What's the difference between SWOT and TOWS?
Most recently I've been trying to generate a Competitive Intelligence dashboard. In it, we want to provide dynamically and manually updated info on the competitive intelligence services of the team. As such, the controversial SWOT analysis was brought up as an option. Some people mentioned a TOWS analysis, and the battle of acronyms started. I then set myself to analyze: are these really useful and what's the difference?
A SWOT analysis is one of the most well known and overused tools to profile a competitor, industry, or even product. It is used to identify key internal and external factors seen as important to achieve an objective (i.e. compete).
I believe one of the reasons of its overuse is its simplicity and minimal need for background information. You have to list in a 2x2 matrix, the internal positive and negative factors (Strengths and Weaknesses) on the first row; and the external positive and negative factors (Opportunities and Threats) on the second row.
The biggest challenge of a SWOT analysis is that it is a snapshot in time of the situation. This means it is not good for helping answer the important question of “what should we do?”. It is definitely useless to help find the competitor's next moves, blindspots, or early warning.
TOWS strategic analysis
A better approach is the TOWS analysis variation. At first, it might seem that it is as simple as reversing the order of positive and negative columns of the 2x2 matrix of a SWOT. However, it is a bit more than just that.
The rational of a TOWS analysis is to help you get a better understanding of the strategic choices available and what options could you pursue. You can lay out what options do you have, to maximize strengths to capitalize opportunities, while minimizing weaknesses to avoid threats.
You can lay out a TOWS analysis in a 3x3 Matrix, swap the columns of Opportunities and Threats from the SWOT analysis, and list SWOT items in the row and columns “title” section.
Then start asking yourself four things. First, how can I make the most of my strengths?. Second, how can I circumvent my weaknesses?. Third, what do I need to do to capitalize opportunities?. Finally, is there a way to manage my threats? Then lay out the respective strategies that use and minimize strengths and weaknesses, respectively, and how they map to maximizing and minimizing the opportunities and threats.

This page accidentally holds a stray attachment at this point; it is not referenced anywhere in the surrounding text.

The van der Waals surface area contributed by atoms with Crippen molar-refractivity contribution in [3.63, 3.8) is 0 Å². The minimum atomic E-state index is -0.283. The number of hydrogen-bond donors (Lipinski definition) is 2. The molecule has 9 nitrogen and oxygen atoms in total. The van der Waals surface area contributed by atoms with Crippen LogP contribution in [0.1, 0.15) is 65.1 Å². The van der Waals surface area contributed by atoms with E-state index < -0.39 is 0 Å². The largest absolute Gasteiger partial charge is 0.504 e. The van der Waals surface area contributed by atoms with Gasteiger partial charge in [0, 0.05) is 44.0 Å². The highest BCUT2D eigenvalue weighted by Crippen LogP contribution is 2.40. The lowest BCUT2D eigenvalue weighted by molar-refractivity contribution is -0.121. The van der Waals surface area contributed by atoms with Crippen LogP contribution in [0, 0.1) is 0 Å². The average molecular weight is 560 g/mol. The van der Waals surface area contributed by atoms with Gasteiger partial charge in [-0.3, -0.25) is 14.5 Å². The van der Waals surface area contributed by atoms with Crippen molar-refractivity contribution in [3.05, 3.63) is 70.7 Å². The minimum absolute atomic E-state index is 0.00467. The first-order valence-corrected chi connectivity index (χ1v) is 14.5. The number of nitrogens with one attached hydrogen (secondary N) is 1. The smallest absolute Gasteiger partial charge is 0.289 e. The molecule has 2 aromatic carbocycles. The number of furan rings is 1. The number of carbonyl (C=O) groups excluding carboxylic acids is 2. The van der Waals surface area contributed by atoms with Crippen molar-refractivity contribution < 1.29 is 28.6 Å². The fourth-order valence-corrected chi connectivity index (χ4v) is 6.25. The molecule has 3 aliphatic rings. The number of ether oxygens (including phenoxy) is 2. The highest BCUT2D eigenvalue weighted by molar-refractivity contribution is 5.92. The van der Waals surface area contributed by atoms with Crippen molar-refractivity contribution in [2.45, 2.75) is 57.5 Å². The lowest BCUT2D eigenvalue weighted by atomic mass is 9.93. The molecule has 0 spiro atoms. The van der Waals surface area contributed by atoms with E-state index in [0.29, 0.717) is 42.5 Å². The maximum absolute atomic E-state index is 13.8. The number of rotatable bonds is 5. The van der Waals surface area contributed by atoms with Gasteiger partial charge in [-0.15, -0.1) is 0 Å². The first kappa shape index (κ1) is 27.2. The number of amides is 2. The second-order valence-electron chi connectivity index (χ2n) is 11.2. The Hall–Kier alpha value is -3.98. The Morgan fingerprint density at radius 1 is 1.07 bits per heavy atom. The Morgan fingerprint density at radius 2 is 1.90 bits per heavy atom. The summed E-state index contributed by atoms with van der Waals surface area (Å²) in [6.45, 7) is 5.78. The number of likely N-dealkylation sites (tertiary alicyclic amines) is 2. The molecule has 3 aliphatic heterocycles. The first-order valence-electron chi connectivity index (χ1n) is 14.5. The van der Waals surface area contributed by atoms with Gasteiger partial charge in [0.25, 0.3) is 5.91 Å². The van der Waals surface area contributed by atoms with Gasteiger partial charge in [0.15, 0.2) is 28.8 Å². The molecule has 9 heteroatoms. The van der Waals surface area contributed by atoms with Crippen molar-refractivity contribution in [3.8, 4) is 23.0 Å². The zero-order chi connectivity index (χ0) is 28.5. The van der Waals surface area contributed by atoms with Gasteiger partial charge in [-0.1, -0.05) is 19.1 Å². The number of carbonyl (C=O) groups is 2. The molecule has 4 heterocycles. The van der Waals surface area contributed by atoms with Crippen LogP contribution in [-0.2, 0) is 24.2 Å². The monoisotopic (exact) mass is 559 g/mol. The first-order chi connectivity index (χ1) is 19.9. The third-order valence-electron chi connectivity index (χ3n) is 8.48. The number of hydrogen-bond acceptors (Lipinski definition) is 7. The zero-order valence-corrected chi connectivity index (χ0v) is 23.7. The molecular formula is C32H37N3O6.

The goal of swapping the columns, is because you end up with a quadrant system where you want to push yourself to the top right (the SO quadrant, that defines which strategies to use your strengths or capitalize in opportunities) and shy away from the lower left corner (the WT quadrant, that defines which strategies should minimize the weaknesses to avoid external threats). The four quadrants are:
- Strengths and Opportunities (SO) – How can you use your internal strengths to take advantage of the external opportunities? These are attacking or proactive strategies.
- Strengths and Threats (ST) – How can you take advantage of your internal strengths to avoid real and potential external threats?
- Weaknesses and Opportunities (WO) – How can you use your external opportunities to overcome the internal weaknesses you are experiencing?
- Weaknesses and Threats (WT) – How can you minimize your internal weaknesses and avoid the external threats? These are defensive strategies.
As you can see, a TOWS analysis takes the SWOT a bit further, and gets you thinking on how should you form your strategy. However, it still is frozen in time and does not quantitatively give you indicators of blindspots and early warning. It is however a better starting point.
Happy (competitive) selling!